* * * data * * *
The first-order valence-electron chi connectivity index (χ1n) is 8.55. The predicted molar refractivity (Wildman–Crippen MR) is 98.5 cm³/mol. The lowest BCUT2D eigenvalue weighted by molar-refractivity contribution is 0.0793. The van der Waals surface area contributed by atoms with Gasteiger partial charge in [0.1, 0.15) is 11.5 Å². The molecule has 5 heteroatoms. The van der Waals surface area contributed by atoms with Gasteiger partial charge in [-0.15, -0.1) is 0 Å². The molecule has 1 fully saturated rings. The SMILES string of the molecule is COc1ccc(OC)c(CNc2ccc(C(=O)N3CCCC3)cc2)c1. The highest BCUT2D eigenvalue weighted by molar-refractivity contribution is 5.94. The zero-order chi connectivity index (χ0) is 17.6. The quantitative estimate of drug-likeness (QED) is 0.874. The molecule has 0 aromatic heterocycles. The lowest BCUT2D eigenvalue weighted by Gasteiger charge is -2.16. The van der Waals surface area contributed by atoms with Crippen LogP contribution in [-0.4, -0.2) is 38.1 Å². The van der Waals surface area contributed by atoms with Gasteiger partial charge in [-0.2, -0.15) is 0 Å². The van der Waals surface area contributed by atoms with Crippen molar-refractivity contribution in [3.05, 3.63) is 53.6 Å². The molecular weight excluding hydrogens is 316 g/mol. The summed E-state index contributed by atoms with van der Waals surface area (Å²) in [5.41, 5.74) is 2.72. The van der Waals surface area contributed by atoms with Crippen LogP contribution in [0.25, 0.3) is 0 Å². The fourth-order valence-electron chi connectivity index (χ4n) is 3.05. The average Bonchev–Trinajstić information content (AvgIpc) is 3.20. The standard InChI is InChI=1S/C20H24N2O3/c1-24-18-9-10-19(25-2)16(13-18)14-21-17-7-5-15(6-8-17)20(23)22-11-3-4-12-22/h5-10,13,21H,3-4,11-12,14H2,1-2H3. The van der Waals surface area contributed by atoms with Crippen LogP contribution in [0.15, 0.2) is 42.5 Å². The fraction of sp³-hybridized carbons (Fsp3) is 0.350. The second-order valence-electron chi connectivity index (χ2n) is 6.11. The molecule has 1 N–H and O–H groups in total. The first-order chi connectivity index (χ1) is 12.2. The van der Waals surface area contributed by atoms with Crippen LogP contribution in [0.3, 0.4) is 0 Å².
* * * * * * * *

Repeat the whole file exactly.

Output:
The first-order valence-electron chi connectivity index (χ1n) is 8.55. The predicted molar refractivity (Wildman–Crippen MR) is 98.5 cm³/mol. The lowest BCUT2D eigenvalue weighted by molar-refractivity contribution is 0.0793. The van der Waals surface area contributed by atoms with Gasteiger partial charge in [0.1, 0.15) is 11.5 Å². The molecule has 5 heteroatoms. The van der Waals surface area contributed by atoms with Gasteiger partial charge in [-0.15, -0.1) is 0 Å². The molecule has 1 fully saturated rings. The SMILES string of the molecule is COc1ccc(OC)c(CNc2ccc(C(=O)N3CCCC3)cc2)c1. The highest BCUT2D eigenvalue weighted by molar-refractivity contribution is 5.94. The zero-order chi connectivity index (χ0) is 17.6. The quantitative estimate of drug-likeness (QED) is 0.874. The molecule has 0 aromatic heterocycles. The lowest BCUT2D eigenvalue weighted by Gasteiger charge is -2.16. The van der Waals surface area contributed by atoms with Crippen LogP contribution in [-0.4, -0.2) is 38.1 Å². The van der Waals surface area contributed by atoms with Gasteiger partial charge in [-0.2, -0.15) is 0 Å². The van der Waals surface area contributed by atoms with Crippen molar-refractivity contribution in [3.05, 3.63) is 53.6 Å². The molecular weight excluding hydrogens is 316 g/mol. The summed E-state index contributed by atoms with van der Waals surface area (Å²) in [5.41, 5.74) is 2.72. The van der Waals surface area contributed by atoms with Crippen LogP contribution in [0.25, 0.3) is 0 Å². The fourth-order valence-electron chi connectivity index (χ4n) is 3.05. The average Bonchev–Trinajstić information content (AvgIpc) is 3.20. The standard InChI is InChI=1S/C20H24N2O3/c1-24-18-9-10-19(25-2)16(13-18)14-21-17-7-5-15(6-8-17)20(23)22-11-3-4-12-22/h5-10,13,21H,3-4,11-12,14H2,1-2H3. The van der Waals surface area contributed by atoms with Crippen LogP contribution in [0.15, 0.2) is 42.5 Å². The fraction of sp³-hybridized carbons (Fsp3) is 0.350. The second-order valence-electron chi connectivity index (χ2n) is 6.11. The molecule has 1 N–H and O–H groups in total. The first-order chi connectivity index (χ1) is 12.2. The van der Waals surface area contributed by atoms with Crippen LogP contribution in [0.3, 0.4) is 0 Å².